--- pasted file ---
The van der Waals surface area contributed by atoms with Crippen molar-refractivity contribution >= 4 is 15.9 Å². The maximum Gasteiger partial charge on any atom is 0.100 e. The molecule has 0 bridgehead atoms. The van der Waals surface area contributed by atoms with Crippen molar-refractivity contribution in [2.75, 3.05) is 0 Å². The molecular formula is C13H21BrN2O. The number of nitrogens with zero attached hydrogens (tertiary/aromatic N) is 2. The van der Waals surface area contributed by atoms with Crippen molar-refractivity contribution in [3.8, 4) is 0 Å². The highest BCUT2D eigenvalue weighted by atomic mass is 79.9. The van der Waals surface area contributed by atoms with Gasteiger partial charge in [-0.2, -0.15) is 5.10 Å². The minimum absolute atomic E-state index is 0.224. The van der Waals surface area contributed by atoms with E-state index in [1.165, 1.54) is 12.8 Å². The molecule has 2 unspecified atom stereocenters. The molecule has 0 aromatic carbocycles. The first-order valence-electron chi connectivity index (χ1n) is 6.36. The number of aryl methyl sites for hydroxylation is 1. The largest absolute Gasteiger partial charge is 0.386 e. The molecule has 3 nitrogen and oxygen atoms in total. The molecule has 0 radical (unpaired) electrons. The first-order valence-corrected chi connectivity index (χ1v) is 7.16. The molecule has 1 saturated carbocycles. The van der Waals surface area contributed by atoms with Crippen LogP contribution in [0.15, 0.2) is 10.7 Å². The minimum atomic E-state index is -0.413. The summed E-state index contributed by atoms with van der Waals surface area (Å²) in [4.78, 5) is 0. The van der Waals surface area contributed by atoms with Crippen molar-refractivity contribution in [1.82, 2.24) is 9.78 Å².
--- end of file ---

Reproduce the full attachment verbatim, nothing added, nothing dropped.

The van der Waals surface area contributed by atoms with Crippen molar-refractivity contribution >= 4 is 15.9 Å². The maximum Gasteiger partial charge on any atom is 0.100 e. The molecule has 0 bridgehead atoms. The van der Waals surface area contributed by atoms with Crippen molar-refractivity contribution in [2.75, 3.05) is 0 Å². The molecular formula is C13H21BrN2O. The number of nitrogens with zero attached hydrogens (tertiary/aromatic N) is 2. The van der Waals surface area contributed by atoms with Crippen molar-refractivity contribution in [3.8, 4) is 0 Å². The highest BCUT2D eigenvalue weighted by atomic mass is 79.9. The van der Waals surface area contributed by atoms with Gasteiger partial charge in [-0.2, -0.15) is 5.10 Å². The minimum absolute atomic E-state index is 0.224. The van der Waals surface area contributed by atoms with E-state index in [1.165, 1.54) is 12.8 Å². The molecule has 2 unspecified atom stereocenters. The molecule has 0 aromatic carbocycles. The first-order valence-electron chi connectivity index (χ1n) is 6.36. The number of aryl methyl sites for hydroxylation is 1. The largest absolute Gasteiger partial charge is 0.386 e. The molecule has 3 nitrogen and oxygen atoms in total. The molecule has 0 radical (unpaired) electrons. The first-order valence-corrected chi connectivity index (χ1v) is 7.16. The molecule has 1 saturated carbocycles. The van der Waals surface area contributed by atoms with Crippen LogP contribution in [0.15, 0.2) is 10.7 Å². The minimum atomic E-state index is -0.413. The summed E-state index contributed by atoms with van der Waals surface area (Å²) in [4.78, 5) is 0. The van der Waals surface area contributed by atoms with Crippen molar-refractivity contribution in [1.82, 2.24) is 9.78 Å².